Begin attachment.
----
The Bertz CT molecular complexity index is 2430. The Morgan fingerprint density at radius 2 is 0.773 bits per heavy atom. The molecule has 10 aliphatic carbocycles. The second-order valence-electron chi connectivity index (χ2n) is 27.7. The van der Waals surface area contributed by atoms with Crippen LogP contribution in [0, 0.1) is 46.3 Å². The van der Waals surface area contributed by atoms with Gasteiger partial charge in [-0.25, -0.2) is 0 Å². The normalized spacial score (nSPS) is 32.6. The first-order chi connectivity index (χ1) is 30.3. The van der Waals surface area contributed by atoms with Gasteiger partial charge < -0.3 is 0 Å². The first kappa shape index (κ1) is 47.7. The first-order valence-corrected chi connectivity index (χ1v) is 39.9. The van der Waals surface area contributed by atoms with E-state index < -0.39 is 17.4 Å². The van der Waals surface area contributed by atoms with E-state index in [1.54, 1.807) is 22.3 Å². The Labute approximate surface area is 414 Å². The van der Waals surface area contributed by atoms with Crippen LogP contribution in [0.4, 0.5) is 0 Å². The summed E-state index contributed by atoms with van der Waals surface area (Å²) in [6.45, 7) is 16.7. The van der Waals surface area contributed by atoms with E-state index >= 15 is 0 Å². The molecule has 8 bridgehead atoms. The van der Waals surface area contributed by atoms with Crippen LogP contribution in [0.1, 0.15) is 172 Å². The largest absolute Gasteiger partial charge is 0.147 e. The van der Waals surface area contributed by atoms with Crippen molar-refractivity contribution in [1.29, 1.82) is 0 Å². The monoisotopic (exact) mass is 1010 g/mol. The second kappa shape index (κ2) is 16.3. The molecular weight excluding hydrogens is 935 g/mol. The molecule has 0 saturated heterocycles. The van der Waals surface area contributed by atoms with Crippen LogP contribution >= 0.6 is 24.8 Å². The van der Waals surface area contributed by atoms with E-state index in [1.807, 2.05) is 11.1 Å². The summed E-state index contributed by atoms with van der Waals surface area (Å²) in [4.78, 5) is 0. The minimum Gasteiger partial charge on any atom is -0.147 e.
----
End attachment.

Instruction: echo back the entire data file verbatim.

The Bertz CT molecular complexity index is 2430. The Morgan fingerprint density at radius 2 is 0.773 bits per heavy atom. The molecule has 10 aliphatic carbocycles. The second-order valence-electron chi connectivity index (χ2n) is 27.7. The van der Waals surface area contributed by atoms with Crippen LogP contribution in [0, 0.1) is 46.3 Å². The van der Waals surface area contributed by atoms with Gasteiger partial charge in [-0.25, -0.2) is 0 Å². The normalized spacial score (nSPS) is 32.6. The first-order chi connectivity index (χ1) is 30.3. The van der Waals surface area contributed by atoms with Gasteiger partial charge < -0.3 is 0 Å². The first kappa shape index (κ1) is 47.7. The first-order valence-corrected chi connectivity index (χ1v) is 39.9. The van der Waals surface area contributed by atoms with E-state index < -0.39 is 17.4 Å². The van der Waals surface area contributed by atoms with E-state index in [1.54, 1.807) is 22.3 Å². The Labute approximate surface area is 414 Å². The van der Waals surface area contributed by atoms with Crippen LogP contribution in [0.4, 0.5) is 0 Å². The summed E-state index contributed by atoms with van der Waals surface area (Å²) in [6.45, 7) is 16.7. The van der Waals surface area contributed by atoms with E-state index >= 15 is 0 Å². The molecule has 8 bridgehead atoms. The van der Waals surface area contributed by atoms with Crippen LogP contribution in [0.1, 0.15) is 172 Å². The largest absolute Gasteiger partial charge is 0.147 e. The van der Waals surface area contributed by atoms with Crippen molar-refractivity contribution in [1.29, 1.82) is 0 Å². The monoisotopic (exact) mass is 1010 g/mol. The second kappa shape index (κ2) is 16.3. The molecular weight excluding hydrogens is 935 g/mol. The molecule has 0 saturated heterocycles. The van der Waals surface area contributed by atoms with Crippen LogP contribution >= 0.6 is 24.8 Å². The van der Waals surface area contributed by atoms with E-state index in [1.807, 2.05) is 11.1 Å². The summed E-state index contributed by atoms with van der Waals surface area (Å²) in [4.78, 5) is 0. The minimum Gasteiger partial charge on any atom is -0.147 e.